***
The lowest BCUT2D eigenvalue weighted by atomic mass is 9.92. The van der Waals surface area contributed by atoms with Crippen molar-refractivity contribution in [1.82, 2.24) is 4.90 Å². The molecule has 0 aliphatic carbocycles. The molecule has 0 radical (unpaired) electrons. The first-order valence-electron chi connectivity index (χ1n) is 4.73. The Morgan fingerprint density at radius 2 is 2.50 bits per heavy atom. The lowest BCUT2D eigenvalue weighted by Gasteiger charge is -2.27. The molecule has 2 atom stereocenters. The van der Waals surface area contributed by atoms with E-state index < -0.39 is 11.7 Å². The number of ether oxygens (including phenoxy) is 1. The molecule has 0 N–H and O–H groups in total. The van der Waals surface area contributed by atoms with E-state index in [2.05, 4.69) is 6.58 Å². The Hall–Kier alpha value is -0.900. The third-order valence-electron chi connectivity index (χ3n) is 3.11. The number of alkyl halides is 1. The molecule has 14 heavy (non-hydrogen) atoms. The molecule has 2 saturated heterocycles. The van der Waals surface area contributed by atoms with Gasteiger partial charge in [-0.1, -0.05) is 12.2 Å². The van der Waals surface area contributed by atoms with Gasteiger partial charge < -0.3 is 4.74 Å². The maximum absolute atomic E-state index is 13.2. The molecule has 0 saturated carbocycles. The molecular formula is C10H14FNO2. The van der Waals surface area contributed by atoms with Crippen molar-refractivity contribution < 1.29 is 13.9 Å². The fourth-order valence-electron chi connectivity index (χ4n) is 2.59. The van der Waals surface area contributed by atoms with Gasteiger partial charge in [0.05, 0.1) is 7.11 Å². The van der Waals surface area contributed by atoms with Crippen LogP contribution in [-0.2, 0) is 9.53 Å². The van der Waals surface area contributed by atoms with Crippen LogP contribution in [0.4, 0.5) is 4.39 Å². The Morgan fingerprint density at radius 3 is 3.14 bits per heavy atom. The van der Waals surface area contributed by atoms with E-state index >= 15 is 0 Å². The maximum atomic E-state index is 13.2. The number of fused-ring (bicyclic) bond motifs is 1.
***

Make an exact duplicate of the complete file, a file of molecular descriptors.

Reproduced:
The lowest BCUT2D eigenvalue weighted by atomic mass is 9.92. The van der Waals surface area contributed by atoms with Crippen molar-refractivity contribution in [1.82, 2.24) is 4.90 Å². The molecule has 0 aliphatic carbocycles. The molecule has 0 radical (unpaired) electrons. The first-order valence-electron chi connectivity index (χ1n) is 4.73. The Morgan fingerprint density at radius 2 is 2.50 bits per heavy atom. The lowest BCUT2D eigenvalue weighted by Gasteiger charge is -2.27. The molecule has 2 atom stereocenters. The van der Waals surface area contributed by atoms with E-state index < -0.39 is 11.7 Å². The number of ether oxygens (including phenoxy) is 1. The molecule has 0 N–H and O–H groups in total. The van der Waals surface area contributed by atoms with E-state index in [2.05, 4.69) is 6.58 Å². The Hall–Kier alpha value is -0.900. The third-order valence-electron chi connectivity index (χ3n) is 3.11. The number of alkyl halides is 1. The molecule has 14 heavy (non-hydrogen) atoms. The molecule has 2 saturated heterocycles. The van der Waals surface area contributed by atoms with Gasteiger partial charge in [-0.1, -0.05) is 12.2 Å². The van der Waals surface area contributed by atoms with Gasteiger partial charge < -0.3 is 4.74 Å². The maximum absolute atomic E-state index is 13.2. The molecule has 0 saturated carbocycles. The molecular formula is C10H14FNO2. The van der Waals surface area contributed by atoms with Crippen molar-refractivity contribution < 1.29 is 13.9 Å². The fourth-order valence-electron chi connectivity index (χ4n) is 2.59. The van der Waals surface area contributed by atoms with Gasteiger partial charge in [0.05, 0.1) is 7.11 Å². The van der Waals surface area contributed by atoms with Crippen LogP contribution in [-0.2, 0) is 9.53 Å². The van der Waals surface area contributed by atoms with Crippen LogP contribution in [0.4, 0.5) is 4.39 Å². The Morgan fingerprint density at radius 3 is 3.14 bits per heavy atom. The van der Waals surface area contributed by atoms with E-state index >= 15 is 0 Å². The maximum atomic E-state index is 13.2. The number of fused-ring (bicyclic) bond motifs is 1.